Co-creation aims to solve physical or social issues that affect people’s lives (e.g. unsafe roads, lack of greenspace) by actively involving the public in the identification of the problem, designing and evaluating solutions, and then implementing them. It refers to forms of public participation where there is a high-level of citizen involvement rather than just informing or consulting them after solutions have been designed by experts. It can be implemented as part of a research-led ‘Living Lab’, or to support planning processes led by local authorities, civil organisations or private entities.

  • Optimized design and planning: Improves the outcomes of design and planning processes by involving end-users.

  • Community empowerment: Empowers communities and builds community capacity to facilitate bottom-up innovation.

  • Stakeholder Consensus Building: Builds consensus around solving concrete problems by considering the needs and ideas of all stakeholders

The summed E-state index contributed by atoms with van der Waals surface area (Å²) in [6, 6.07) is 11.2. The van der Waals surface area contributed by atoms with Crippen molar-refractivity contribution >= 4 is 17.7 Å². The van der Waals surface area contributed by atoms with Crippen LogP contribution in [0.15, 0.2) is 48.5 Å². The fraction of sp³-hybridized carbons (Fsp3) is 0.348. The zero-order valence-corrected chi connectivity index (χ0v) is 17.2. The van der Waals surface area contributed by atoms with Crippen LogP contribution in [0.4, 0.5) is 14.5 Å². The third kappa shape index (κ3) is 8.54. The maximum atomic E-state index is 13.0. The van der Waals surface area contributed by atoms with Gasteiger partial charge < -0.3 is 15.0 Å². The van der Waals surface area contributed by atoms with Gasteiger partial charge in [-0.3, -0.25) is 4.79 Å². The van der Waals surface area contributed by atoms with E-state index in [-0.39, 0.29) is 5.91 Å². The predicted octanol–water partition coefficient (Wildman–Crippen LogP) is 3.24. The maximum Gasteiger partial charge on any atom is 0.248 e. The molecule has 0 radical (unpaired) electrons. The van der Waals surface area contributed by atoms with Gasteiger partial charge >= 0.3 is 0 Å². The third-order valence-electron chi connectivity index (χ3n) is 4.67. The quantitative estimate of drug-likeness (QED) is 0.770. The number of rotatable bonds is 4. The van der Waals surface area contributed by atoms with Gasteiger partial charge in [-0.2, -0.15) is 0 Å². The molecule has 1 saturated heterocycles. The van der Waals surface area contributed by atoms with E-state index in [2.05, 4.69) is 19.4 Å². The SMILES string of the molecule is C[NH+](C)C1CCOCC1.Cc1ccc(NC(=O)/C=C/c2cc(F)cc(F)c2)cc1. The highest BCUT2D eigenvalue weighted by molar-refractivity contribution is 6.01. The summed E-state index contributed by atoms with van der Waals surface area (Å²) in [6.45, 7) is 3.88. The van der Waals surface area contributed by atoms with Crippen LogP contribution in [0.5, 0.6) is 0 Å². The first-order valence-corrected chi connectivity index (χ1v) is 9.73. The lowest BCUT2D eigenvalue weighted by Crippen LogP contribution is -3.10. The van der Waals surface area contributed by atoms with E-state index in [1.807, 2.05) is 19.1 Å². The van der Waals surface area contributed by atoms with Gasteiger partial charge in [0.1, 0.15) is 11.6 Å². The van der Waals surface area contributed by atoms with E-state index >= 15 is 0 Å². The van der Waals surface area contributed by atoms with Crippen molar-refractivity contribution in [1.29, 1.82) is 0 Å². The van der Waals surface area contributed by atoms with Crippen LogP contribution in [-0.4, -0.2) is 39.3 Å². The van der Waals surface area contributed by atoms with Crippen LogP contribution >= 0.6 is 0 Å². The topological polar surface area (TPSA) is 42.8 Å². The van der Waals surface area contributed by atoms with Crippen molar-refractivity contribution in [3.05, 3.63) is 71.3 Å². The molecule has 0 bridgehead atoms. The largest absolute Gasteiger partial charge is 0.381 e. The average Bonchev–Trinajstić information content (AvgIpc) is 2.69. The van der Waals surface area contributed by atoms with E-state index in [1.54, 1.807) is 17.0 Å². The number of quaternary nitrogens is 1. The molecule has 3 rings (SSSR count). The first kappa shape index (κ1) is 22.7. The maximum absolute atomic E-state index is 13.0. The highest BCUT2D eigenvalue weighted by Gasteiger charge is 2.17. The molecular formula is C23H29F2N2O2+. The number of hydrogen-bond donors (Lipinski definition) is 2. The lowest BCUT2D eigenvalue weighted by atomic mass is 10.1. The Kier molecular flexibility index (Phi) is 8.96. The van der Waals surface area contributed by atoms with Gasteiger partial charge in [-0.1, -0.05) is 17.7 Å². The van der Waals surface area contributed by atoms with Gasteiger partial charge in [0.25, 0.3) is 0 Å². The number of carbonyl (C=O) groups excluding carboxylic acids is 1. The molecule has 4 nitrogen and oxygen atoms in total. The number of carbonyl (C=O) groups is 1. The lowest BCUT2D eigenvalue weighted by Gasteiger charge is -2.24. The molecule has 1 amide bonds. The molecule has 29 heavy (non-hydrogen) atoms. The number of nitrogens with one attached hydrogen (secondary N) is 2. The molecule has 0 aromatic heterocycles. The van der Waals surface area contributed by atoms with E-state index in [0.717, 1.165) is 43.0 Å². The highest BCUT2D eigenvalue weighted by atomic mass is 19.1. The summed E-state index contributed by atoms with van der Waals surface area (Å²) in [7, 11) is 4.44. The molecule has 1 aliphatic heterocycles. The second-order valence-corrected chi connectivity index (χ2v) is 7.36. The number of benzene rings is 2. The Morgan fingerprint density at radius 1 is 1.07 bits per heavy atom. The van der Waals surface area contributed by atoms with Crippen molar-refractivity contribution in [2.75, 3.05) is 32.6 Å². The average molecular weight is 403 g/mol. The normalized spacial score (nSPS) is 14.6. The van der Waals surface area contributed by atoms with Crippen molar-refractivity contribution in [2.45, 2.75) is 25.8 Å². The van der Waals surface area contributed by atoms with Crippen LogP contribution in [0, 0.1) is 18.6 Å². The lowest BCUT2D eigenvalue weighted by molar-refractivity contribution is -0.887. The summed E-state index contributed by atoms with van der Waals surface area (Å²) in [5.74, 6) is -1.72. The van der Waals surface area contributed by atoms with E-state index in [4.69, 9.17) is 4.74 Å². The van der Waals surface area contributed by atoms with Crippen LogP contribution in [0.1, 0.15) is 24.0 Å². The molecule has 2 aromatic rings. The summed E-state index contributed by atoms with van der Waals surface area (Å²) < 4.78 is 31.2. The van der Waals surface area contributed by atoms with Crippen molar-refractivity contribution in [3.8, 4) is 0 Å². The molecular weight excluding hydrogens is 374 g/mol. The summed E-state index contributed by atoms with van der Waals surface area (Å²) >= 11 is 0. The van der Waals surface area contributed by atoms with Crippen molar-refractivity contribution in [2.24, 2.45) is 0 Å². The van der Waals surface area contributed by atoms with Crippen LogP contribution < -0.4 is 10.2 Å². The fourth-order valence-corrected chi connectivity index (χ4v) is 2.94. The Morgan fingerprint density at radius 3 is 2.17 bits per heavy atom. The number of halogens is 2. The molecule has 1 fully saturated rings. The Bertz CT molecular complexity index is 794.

• Citizen-Inclusive Planning: Supports the democratisation of planning by involving citizens in developing solutions rather than just informing them.

  • Shared Ownership Approach: Develops shared ownership of problems and solutions.

  • Extended Planning Timeframe: Involves a longer timeframe compared to traditional planning approaches.

  • Decision Deadlock Risk: Faces the risk of decision deadlock when conflicting ideas without consensus arise.

  • Resource-Intensive Process: Demands significant investment in resources, particularly when led by an experienced facilitator as recommended.


The Learning Loops in the Public Realm (LOOPER) project developed a co-creation toolkit (accessible at and provides practical advice on how to implement the different stages of the co-creation process with examples from Manchester, Brussels and Verona. They also produced a brief overview document.


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